The lower density of risk-weighted assets has contributed to an increased likelihood of a binding supplementary leverage ratio. We would observe similar trends in Tier 1 leverage ratios.  The downward trend in RWA densities is expected to continue over the medium term as additional quantitative easing (QE) occurs and will result in more binding leverage ratios. For instance, during 2020 total leverage exposure would have risen more than 12 percent due to the increase in reserve balances, Treasury securities and agency MBS across the eight U.S. GSIBs.

In summary, a calibration that appeared reasonable back in 2014 when the eSLR was adopted is now considerably tighter. Namely, if 5 percent was the correct calibration for the eSLR back in 2014, it would be appropriate for such calibration to be adjusted an average 17 percent lower, or approximately to 4.2 percent, had the temporary exclusions not been in place.[6],[7] Moreover, the adjustment would have to be larger (we project the eSLR buffer to be close to 4 percent) because reserve balances are expected to exceed $5 trillion by the end of this year and the Federal Reserve’s balance sheet will stay elevated for a long time. Without such an adjustment, leverage ratios are becoming relatively less of a backstop for risk-based capital requirements and more of the binding capital constraint. This increases the risk of a repeat of the recent repo market disruption and creates an incentive for banks to reduce low-risk, balance-sheet-intensive activities.

[1]Federal Reserve Board, Transcript of Open Board Meeting at 8 at 15 (Apr. 8, 2014),

[2]The FOMC has stated that it will keep expanding its holdings of Treasury securities and agency MBS at their current monthly paces of $80 billion and $40 billion, respectively, until they have made “substantial further progress” toward boththeir objectives: 2-percent average inflation and maximum employment. Moreover, the Treasury General Account at the Fed is currently at a record $1.6 trillion and is expected to decline substantially over the coming months, perhaps to $500 billion.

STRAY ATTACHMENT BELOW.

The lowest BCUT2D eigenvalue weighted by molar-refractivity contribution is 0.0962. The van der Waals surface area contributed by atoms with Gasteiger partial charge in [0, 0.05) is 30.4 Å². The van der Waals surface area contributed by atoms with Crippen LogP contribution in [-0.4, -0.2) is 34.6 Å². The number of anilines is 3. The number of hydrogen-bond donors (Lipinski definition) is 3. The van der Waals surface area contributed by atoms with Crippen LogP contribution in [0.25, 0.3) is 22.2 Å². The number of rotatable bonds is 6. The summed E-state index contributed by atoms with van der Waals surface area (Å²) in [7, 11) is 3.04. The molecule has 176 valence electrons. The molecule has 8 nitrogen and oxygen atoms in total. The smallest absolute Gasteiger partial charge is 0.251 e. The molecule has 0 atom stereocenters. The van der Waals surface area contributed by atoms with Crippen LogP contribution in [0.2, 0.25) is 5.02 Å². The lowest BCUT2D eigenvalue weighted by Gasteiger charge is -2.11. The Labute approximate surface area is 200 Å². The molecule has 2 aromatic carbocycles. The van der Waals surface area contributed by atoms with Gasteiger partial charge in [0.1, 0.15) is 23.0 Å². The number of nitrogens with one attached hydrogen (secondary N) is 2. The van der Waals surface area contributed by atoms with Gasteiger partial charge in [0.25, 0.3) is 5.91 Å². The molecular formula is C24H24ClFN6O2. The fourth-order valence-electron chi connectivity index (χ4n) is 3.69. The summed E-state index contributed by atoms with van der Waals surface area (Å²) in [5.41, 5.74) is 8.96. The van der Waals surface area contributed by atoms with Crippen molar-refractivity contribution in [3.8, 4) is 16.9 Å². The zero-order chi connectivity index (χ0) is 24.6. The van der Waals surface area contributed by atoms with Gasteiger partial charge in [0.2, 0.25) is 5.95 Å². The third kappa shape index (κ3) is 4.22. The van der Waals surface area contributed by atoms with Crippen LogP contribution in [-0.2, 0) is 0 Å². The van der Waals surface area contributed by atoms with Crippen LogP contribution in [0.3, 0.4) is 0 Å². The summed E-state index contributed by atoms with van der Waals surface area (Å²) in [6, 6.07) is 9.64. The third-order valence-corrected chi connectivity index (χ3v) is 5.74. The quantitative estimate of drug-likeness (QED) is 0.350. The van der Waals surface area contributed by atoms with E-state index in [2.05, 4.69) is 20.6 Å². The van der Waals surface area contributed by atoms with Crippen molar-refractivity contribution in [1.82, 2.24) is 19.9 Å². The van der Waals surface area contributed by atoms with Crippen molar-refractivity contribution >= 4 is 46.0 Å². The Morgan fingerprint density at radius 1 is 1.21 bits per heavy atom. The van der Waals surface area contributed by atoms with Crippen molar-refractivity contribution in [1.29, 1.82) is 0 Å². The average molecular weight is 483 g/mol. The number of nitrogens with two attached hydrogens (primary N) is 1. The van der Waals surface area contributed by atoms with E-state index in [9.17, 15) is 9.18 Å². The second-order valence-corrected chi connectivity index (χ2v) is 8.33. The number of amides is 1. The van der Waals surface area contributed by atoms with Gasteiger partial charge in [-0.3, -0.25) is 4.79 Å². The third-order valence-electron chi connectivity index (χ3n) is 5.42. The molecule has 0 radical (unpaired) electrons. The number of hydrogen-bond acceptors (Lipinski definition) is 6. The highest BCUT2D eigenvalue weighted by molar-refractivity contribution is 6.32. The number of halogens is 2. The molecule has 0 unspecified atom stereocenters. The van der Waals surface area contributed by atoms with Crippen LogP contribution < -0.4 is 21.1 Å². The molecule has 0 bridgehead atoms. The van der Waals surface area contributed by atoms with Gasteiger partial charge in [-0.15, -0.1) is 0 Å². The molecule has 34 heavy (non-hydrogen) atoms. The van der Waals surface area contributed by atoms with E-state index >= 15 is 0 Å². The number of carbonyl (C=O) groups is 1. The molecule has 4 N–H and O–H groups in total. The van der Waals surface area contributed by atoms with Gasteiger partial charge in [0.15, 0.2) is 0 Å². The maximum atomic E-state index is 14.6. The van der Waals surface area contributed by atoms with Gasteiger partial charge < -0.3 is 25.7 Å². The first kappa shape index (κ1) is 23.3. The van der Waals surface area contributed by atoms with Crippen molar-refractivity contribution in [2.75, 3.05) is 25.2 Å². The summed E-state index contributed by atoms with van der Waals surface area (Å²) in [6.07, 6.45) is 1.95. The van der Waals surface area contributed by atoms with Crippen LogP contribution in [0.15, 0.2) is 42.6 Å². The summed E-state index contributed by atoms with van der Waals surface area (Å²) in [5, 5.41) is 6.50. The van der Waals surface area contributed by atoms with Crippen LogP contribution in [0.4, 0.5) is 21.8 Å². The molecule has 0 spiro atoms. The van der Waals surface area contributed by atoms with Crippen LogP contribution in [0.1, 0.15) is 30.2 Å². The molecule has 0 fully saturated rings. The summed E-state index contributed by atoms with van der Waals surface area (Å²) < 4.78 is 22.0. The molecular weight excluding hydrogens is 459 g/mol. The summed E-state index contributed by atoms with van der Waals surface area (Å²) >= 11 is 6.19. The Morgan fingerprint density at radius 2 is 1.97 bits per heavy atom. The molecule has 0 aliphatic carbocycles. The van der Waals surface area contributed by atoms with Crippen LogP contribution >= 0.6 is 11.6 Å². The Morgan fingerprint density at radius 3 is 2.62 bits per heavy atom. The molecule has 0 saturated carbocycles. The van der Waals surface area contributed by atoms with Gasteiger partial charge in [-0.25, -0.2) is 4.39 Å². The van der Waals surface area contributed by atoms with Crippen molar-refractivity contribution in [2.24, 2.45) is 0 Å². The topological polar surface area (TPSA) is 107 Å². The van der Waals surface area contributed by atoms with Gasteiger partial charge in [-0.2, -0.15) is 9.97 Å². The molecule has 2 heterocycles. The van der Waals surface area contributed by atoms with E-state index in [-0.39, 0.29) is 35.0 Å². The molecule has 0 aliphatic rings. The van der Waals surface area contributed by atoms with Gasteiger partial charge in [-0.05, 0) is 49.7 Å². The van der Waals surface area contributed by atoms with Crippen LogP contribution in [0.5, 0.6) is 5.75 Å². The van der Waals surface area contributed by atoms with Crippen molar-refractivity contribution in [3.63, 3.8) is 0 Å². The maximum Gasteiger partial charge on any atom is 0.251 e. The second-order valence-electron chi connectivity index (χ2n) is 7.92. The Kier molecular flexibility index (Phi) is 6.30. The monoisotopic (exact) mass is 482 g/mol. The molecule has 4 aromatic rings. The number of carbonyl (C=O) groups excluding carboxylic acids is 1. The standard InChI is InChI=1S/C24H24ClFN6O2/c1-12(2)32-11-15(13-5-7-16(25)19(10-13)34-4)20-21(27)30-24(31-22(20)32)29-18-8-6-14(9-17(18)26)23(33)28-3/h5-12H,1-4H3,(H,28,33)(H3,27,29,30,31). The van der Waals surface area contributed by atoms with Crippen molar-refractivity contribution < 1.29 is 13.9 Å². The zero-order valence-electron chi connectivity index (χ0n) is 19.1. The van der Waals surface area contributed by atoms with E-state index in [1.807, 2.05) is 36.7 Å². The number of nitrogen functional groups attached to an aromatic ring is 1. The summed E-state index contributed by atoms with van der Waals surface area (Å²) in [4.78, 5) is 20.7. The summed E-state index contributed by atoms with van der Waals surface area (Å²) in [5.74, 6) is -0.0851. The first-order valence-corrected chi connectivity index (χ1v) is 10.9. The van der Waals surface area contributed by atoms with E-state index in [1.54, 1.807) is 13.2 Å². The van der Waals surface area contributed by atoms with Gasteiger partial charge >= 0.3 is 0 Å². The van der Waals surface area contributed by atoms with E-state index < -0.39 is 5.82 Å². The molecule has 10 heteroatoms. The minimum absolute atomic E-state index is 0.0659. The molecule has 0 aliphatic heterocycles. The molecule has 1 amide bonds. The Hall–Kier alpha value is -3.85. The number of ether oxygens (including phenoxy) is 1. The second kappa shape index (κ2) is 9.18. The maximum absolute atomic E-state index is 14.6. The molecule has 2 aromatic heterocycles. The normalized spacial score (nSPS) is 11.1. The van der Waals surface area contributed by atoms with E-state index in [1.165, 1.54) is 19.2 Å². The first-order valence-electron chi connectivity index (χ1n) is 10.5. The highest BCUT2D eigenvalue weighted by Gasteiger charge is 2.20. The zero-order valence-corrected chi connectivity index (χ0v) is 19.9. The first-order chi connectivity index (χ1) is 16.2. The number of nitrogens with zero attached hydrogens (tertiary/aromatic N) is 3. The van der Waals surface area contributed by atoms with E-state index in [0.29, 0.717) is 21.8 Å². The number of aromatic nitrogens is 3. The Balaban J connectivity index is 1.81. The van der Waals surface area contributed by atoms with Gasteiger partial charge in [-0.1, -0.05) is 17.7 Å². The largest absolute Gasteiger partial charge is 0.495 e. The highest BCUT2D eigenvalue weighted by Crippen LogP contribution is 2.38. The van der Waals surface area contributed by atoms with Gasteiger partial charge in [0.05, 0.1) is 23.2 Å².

[3]See 85 Fed. Reg. 20,578 (Apr. 14, 2020). Similar actions at the bank level proved to be elusive due to a dividend approval condition; only two banks opted in. See 85 Fed. Reg. 32,980 (June 1, 2020). 

[4]See, e.g., 83 Fed. Reg. 17,317, 17,319 (Apr. 19, 2018) (“Leverage capital requirements should generally act as a backstop to the risk-based requirements. If a leverage ratio is calibrated at a level that makes it generally a binding constraint through the economic and credit cycle, it can create incentives for firms to reduce participation in or increase costs for low-risk, low-return businesses.”); see also Federal Reserve Board, Vice Chair for Supervision, Randal K. Quarles, “A New Chapter in Stress Testing,” (Nov. 9, 2018),“As the Federal Reserve has long maintained, leverage requirements are intended to serve as a backstop to the risk-based capital requirements.”)

[5]For the fourth quarter of 2020, total leverage exposure in Exhibit 1 includes all temporary exclusions as well as central bank placements for custodian banks that are permanently excluded because of section 402 of the Economic Growth, Regulatory Relief, and Consumer Protection Act and implementing regulations. 

[6]This adjustment is understated because it assumes the projected level of reserve balances would have been $25 billion when in fact it was $1.3 trillion by the time eSLR requirement was effective. 

[7]The ratio of RWA to TLE can be expressed as the ratio of Tier 1 capital to TLE divided by Tier 1 capital to RWA. The ratio of those two requirements is 5%/(6%+buffers). If the ratio of RWA to TLE falls 17%, then the ratio of the two requirements must also fall by the same percentage, or 5%*(1-0.17) = 4.2%